“Virgin Australia does not provide refunds or extensions as a result of paid Members becoming eligible for Lounge access by virtue of their status in the Velocity program,” the airline confirms.

Winner: Recognising and rewarding loyalty among lounge lizards, Qantas’ policy for unlocking elite status during a period of lounge membership is the clear victor.

Qantas Club vs Virgin Australia Lounge: the verdict

With Qantas Club members gaining access to a much larger network of lounges than Virgin Australia, as well as perks like priority check-in and additional checked baggage, it’s no surprise that Qantas Club sits superior to Virgin Australia Lounge membership.

Still, the latter is more affordably priced, and could be all you need if the airports you often traverse have lounge facilities available.

This would be true for those jetting from the Gold Coast or between most capital cities – Darwin and Hobart excluded – but may not be as suitable for travellers venturing to the regions, or to the Northern Territory and Tasmania.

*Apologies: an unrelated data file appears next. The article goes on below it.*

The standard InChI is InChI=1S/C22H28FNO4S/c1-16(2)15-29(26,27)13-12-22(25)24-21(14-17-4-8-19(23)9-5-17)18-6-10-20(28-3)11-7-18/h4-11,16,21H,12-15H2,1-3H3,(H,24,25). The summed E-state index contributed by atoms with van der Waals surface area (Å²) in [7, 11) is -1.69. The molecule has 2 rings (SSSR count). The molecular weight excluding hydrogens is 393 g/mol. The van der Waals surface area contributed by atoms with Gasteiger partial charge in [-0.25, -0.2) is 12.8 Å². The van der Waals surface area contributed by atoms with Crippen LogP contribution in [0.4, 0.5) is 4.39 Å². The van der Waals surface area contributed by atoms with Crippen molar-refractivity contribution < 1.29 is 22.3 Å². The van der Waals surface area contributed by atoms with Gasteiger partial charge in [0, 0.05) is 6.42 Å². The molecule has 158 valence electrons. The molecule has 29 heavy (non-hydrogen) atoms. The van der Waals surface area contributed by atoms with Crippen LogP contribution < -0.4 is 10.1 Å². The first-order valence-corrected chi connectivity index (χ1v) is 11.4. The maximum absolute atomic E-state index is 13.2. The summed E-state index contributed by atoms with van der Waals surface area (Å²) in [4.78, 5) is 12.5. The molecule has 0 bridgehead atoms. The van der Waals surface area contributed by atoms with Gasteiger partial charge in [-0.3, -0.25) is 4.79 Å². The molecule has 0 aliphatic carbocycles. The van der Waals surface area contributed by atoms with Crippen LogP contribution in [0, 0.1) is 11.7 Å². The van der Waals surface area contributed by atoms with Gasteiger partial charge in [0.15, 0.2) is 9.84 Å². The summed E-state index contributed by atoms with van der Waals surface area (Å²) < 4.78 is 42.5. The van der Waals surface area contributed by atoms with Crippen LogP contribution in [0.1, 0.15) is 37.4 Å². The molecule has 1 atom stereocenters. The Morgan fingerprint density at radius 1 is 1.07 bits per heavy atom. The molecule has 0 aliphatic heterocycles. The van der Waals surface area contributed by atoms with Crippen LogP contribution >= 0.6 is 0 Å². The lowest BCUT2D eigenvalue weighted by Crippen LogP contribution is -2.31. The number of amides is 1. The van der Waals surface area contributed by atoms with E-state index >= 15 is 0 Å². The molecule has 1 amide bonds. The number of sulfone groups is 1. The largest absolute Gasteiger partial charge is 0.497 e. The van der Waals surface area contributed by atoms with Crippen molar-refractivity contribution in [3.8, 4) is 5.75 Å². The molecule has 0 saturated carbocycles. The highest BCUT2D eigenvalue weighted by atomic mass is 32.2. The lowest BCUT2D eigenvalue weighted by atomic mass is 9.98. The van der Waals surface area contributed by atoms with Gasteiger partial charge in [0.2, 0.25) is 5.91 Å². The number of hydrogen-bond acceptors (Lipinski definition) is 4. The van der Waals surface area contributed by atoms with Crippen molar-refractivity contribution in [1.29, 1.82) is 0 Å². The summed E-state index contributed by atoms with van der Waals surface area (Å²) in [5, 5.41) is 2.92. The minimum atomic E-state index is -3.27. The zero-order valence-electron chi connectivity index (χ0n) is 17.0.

That’s where Qantas Club has a distinct advantage, particularly as Australians continue to explore their own backyard: and hopefully soon again, the world beyond.

Also read: Qantas vs Virgin Australia vs Rex in business class

Chris C.

A Brisbane-based contributor to Executive Traveller, Chris Chamberlin lives by the motto that a journey of a thousand miles begins not just with a single step, but also a strong latte, a theatre ticket, and later in the day, a good gin and tonic.

24 Aug 2011

Total posts 1021

Is it me or are some of these articles on high rotation?

24 Apr 2012

Total posts 2585